Prof. Dr. Wulf Diepenbrock: Halle’s university successfully makes history with innovative research

In 2008 the German Research Foun­­da­­tion approved a further funding period for four special research areas (SFR) in which the Mar­tin Luther University of Halle-Wittenberg (MLU) is involved – two in the humanities and two in the biological sciences. The German Min­­istry of Re­­search has approved two in­­ter­national Centres for Innova­tive Com­pe­tence for Halle and a breakthrough has been achieved in the top-level cluster “Central Germany’s Solar Valley”. These items of top news are visible signs of a success story which the Mar­tin Luther University of Halle-Wittenberg is writing with its innovative re­­search concepts. This, in turn, is the re­­­­sult of its own consistent publicity cam­­paign.

The focal points of research at MLU are in biological sciences (the “Structures and Mecha­nisms of Biological Informa­tion Processing” network of excel­­len­ce), materials sciences (“Nano-Struc­tured Materials”), the cultural and so­­cial sciences (“Society and Culture in Mo­­tion”) and early modern religious and intellectual history (“Enlightenment – Reli­gion – Knowledge: Transformations of the Reli­­gious and the Rational in the Modern Age”). One of the most important topics of the future is also photo-vol­taics. In its research and teaching profile the University has opened up to the regional growth ­industries in this field and established both a corresponding Master’s degree course and a Q-Cells foundation professorship.


The field of photovol­taics also plays a major role in the “SiLi-Nano” materials sci­­ences project, a joint initia­tive of MLU, the Fraunhofer Institute for Materials Mechanics and the Max Planck In­­sti­tute for Micro-Structure Physics. This new Centre for Innovative Com­pe­tence has its eye on the fields in which silicon can be used in combination with light and is looking at the in­­terface between silicon photonics and photo­voltaics. The fields of research of the three partners based at the weinberg campus complement each other perfectly and offer optimal synergies from basic and applied research as well as basic and advanced training.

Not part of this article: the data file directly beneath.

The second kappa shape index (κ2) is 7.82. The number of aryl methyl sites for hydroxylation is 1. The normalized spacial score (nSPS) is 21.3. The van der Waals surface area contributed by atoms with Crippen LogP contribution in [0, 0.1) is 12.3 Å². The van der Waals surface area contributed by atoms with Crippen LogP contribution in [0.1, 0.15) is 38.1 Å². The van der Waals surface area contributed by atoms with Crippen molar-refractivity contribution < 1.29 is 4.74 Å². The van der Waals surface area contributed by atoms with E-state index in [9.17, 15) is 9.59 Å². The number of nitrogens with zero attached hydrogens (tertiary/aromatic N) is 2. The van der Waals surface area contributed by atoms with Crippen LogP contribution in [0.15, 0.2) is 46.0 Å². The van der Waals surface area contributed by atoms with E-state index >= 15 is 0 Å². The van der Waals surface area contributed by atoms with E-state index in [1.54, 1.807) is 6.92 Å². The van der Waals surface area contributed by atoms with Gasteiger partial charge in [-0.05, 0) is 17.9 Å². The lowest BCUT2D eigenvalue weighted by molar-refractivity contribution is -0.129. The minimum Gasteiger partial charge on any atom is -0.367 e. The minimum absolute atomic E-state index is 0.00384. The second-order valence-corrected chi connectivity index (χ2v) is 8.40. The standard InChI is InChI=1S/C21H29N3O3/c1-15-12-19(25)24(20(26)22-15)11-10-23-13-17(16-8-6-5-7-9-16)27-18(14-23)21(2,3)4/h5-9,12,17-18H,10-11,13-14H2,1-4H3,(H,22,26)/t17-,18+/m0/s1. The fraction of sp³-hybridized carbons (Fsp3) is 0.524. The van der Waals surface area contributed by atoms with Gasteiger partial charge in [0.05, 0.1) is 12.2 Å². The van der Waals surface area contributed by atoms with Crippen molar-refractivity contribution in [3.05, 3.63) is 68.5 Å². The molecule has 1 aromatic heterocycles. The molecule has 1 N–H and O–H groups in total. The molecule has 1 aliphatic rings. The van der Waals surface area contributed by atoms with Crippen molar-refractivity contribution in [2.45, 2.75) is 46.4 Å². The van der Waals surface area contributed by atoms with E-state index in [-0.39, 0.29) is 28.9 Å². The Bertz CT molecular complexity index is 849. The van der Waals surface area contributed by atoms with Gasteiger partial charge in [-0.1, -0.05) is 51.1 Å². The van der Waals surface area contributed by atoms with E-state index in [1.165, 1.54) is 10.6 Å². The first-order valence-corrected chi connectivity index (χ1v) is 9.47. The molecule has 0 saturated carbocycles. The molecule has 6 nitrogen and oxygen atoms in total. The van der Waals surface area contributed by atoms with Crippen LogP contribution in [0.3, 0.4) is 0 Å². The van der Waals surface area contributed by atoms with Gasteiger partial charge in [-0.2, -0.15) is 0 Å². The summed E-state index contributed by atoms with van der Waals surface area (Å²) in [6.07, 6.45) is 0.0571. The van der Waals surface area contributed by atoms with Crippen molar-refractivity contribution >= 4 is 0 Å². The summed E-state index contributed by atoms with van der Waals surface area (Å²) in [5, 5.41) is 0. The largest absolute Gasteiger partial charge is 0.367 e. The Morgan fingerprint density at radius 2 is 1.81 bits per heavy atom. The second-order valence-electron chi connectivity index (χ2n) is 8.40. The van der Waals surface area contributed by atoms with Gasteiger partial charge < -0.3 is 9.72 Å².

The second Centre of Innovative Com­pe­­tence in Halle, based at the biological sciences at MLU, bears the name “HALO­­mem – Membrane Protein Structure & Dynamics”. Membrane pro­­teins control and regulate essential functions in the human body. They will therefore be of major importance in the production of new types of (customized) medication in the future, but their structures have not been fully researched so far.
The aim is to characterize the structure and dynamics of proteins.

This centre thus fits magnificently SRF 610, operated jointly by partner universities Leip­­zig and Halle-­­Witten­berg. Its subject is “Protein Con­­ditions with Re­­le­­van­­ce for Cell Biology and Med­­icine”. The results of this protein re­­search are not only of major in­­terest to further basic research but also to partners in industry.